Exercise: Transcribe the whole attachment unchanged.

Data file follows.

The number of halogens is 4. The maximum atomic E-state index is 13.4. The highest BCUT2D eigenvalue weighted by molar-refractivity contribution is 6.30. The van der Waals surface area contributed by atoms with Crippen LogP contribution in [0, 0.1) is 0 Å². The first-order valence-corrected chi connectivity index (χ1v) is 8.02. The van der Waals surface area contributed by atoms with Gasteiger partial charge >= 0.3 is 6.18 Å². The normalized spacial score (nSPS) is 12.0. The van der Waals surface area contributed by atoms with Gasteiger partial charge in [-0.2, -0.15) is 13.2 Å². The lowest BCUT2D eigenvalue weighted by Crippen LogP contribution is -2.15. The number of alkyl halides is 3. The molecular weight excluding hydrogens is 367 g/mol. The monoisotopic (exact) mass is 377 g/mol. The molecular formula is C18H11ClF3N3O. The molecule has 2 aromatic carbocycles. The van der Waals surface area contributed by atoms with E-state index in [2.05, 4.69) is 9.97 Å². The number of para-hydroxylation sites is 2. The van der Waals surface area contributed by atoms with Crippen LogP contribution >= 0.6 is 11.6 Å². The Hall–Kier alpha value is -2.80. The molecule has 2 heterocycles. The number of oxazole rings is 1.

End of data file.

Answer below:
The number of halogens is 4. The maximum atomic E-state index is 13.4. The highest BCUT2D eigenvalue weighted by molar-refractivity contribution is 6.30. The van der Waals surface area contributed by atoms with Crippen LogP contribution in [0, 0.1) is 0 Å². The first-order valence-corrected chi connectivity index (χ1v) is 8.02. The van der Waals surface area contributed by atoms with Gasteiger partial charge >= 0.3 is 6.18 Å². The normalized spacial score (nSPS) is 12.0. The van der Waals surface area contributed by atoms with Gasteiger partial charge in [-0.2, -0.15) is 13.2 Å². The lowest BCUT2D eigenvalue weighted by Crippen LogP contribution is -2.15. The number of alkyl halides is 3. The molecular weight excluding hydrogens is 367 g/mol. The monoisotopic (exact) mass is 377 g/mol. The molecular formula is C18H11ClF3N3O. The molecule has 2 aromatic carbocycles. The van der Waals surface area contributed by atoms with E-state index in [2.05, 4.69) is 9.97 Å². The number of para-hydroxylation sites is 2. The van der Waals surface area contributed by atoms with Crippen LogP contribution >= 0.6 is 11.6 Å². The Hall–Kier alpha value is -2.80. The molecule has 2 heterocycles. The number of oxazole rings is 1.